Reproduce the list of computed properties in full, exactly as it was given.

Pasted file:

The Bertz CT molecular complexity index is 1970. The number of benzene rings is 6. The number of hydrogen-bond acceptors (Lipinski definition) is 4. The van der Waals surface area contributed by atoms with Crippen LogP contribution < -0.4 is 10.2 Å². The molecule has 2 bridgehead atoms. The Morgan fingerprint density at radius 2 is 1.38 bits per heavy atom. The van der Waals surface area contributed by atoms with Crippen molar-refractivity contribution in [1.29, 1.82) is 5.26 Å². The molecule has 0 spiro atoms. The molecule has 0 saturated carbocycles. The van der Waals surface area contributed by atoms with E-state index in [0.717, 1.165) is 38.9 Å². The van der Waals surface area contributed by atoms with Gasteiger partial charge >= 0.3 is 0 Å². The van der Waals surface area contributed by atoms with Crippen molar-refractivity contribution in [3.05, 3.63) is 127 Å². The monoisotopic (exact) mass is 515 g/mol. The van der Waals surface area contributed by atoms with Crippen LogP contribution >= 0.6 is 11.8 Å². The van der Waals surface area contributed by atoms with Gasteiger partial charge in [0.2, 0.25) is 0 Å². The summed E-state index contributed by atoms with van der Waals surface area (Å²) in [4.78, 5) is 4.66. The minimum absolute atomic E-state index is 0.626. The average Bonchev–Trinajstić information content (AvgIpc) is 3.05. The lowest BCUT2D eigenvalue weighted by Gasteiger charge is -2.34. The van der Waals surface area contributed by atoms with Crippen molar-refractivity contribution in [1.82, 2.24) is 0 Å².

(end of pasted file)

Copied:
The Bertz CT molecular complexity index is 1970. The number of benzene rings is 6. The number of hydrogen-bond acceptors (Lipinski definition) is 4. The van der Waals surface area contributed by atoms with Crippen LogP contribution < -0.4 is 10.2 Å². The molecule has 2 bridgehead atoms. The Morgan fingerprint density at radius 2 is 1.38 bits per heavy atom. The van der Waals surface area contributed by atoms with Crippen molar-refractivity contribution in [1.29, 1.82) is 5.26 Å². The molecule has 0 spiro atoms. The molecule has 0 saturated carbocycles. The van der Waals surface area contributed by atoms with E-state index in [0.717, 1.165) is 38.9 Å². The van der Waals surface area contributed by atoms with Gasteiger partial charge >= 0.3 is 0 Å². The van der Waals surface area contributed by atoms with Crippen molar-refractivity contribution in [3.05, 3.63) is 127 Å². The monoisotopic (exact) mass is 515 g/mol. The van der Waals surface area contributed by atoms with Crippen LogP contribution >= 0.6 is 11.8 Å². The van der Waals surface area contributed by atoms with Gasteiger partial charge in [0.2, 0.25) is 0 Å². The summed E-state index contributed by atoms with van der Waals surface area (Å²) in [4.78, 5) is 4.66. The minimum absolute atomic E-state index is 0.626. The average Bonchev–Trinajstić information content (AvgIpc) is 3.05. The lowest BCUT2D eigenvalue weighted by Gasteiger charge is -2.34. The van der Waals surface area contributed by atoms with Crippen molar-refractivity contribution in [1.82, 2.24) is 0 Å².